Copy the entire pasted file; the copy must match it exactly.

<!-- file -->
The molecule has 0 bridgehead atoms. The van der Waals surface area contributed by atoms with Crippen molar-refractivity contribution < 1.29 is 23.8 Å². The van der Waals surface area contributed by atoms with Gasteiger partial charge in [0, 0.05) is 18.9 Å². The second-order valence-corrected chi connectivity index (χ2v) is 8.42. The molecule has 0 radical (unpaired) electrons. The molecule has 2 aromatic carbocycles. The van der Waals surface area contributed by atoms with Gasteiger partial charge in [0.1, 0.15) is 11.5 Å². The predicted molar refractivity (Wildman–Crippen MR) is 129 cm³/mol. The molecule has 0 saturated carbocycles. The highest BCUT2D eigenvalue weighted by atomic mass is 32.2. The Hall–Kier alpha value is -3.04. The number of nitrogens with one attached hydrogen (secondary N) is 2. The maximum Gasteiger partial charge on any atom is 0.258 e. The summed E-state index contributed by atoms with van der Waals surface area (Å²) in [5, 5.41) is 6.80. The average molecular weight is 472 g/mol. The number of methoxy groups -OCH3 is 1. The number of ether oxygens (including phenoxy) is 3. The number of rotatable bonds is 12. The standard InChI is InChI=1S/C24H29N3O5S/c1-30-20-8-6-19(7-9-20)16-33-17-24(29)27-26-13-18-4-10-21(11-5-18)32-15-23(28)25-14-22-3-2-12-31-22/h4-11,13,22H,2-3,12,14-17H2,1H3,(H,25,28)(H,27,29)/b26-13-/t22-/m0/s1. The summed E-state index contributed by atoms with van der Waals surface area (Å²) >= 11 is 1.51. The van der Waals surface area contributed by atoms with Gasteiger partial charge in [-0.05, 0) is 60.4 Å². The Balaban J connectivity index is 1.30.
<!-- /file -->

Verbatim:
The molecule has 0 bridgehead atoms. The van der Waals surface area contributed by atoms with Crippen molar-refractivity contribution < 1.29 is 23.8 Å². The van der Waals surface area contributed by atoms with Gasteiger partial charge in [0, 0.05) is 18.9 Å². The second-order valence-corrected chi connectivity index (χ2v) is 8.42. The molecule has 0 radical (unpaired) electrons. The molecule has 2 aromatic carbocycles. The van der Waals surface area contributed by atoms with Gasteiger partial charge in [0.1, 0.15) is 11.5 Å². The predicted molar refractivity (Wildman–Crippen MR) is 129 cm³/mol. The molecule has 0 saturated carbocycles. The highest BCUT2D eigenvalue weighted by atomic mass is 32.2. The Hall–Kier alpha value is -3.04. The number of nitrogens with one attached hydrogen (secondary N) is 2. The maximum Gasteiger partial charge on any atom is 0.258 e. The summed E-state index contributed by atoms with van der Waals surface area (Å²) in [5, 5.41) is 6.80. The average molecular weight is 472 g/mol. The number of methoxy groups -OCH3 is 1. The number of ether oxygens (including phenoxy) is 3. The number of rotatable bonds is 12. The standard InChI is InChI=1S/C24H29N3O5S/c1-30-20-8-6-19(7-9-20)16-33-17-24(29)27-26-13-18-4-10-21(11-5-18)32-15-23(28)25-14-22-3-2-12-31-22/h4-11,13,22H,2-3,12,14-17H2,1H3,(H,25,28)(H,27,29)/b26-13-/t22-/m0/s1. The summed E-state index contributed by atoms with van der Waals surface area (Å²) >= 11 is 1.51. The van der Waals surface area contributed by atoms with Gasteiger partial charge in [-0.05, 0) is 60.4 Å². The Balaban J connectivity index is 1.30.